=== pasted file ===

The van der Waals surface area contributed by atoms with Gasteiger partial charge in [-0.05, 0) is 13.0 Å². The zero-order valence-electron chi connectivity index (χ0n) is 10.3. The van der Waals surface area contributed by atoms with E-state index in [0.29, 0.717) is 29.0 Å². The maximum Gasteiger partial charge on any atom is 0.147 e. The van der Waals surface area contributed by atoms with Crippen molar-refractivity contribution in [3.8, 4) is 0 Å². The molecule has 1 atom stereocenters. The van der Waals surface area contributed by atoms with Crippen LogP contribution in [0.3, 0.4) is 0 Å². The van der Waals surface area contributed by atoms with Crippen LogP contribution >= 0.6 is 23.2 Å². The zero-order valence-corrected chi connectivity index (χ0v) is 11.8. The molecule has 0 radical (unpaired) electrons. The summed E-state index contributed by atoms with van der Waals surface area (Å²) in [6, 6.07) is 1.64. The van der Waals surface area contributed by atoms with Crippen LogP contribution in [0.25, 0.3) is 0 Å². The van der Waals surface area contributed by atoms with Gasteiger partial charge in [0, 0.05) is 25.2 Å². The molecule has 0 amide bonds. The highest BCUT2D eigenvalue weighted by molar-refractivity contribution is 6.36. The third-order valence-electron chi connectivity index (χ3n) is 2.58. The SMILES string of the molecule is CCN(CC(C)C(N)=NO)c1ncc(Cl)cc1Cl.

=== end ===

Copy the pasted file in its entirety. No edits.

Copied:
The van der Waals surface area contributed by atoms with Gasteiger partial charge in [-0.05, 0) is 13.0 Å². The zero-order valence-electron chi connectivity index (χ0n) is 10.3. The van der Waals surface area contributed by atoms with E-state index in [0.29, 0.717) is 29.0 Å². The maximum Gasteiger partial charge on any atom is 0.147 e. The van der Waals surface area contributed by atoms with Crippen molar-refractivity contribution in [3.8, 4) is 0 Å². The molecule has 1 atom stereocenters. The van der Waals surface area contributed by atoms with Crippen LogP contribution in [0.3, 0.4) is 0 Å². The van der Waals surface area contributed by atoms with Crippen LogP contribution >= 0.6 is 23.2 Å². The zero-order valence-corrected chi connectivity index (χ0v) is 11.8. The molecule has 0 radical (unpaired) electrons. The summed E-state index contributed by atoms with van der Waals surface area (Å²) in [6, 6.07) is 1.64. The van der Waals surface area contributed by atoms with Crippen LogP contribution in [0.25, 0.3) is 0 Å². The van der Waals surface area contributed by atoms with Gasteiger partial charge in [0, 0.05) is 25.2 Å². The molecule has 0 amide bonds. The highest BCUT2D eigenvalue weighted by molar-refractivity contribution is 6.36. The third-order valence-electron chi connectivity index (χ3n) is 2.58. The SMILES string of the molecule is CCN(CC(C)C(N)=NO)c1ncc(Cl)cc1Cl.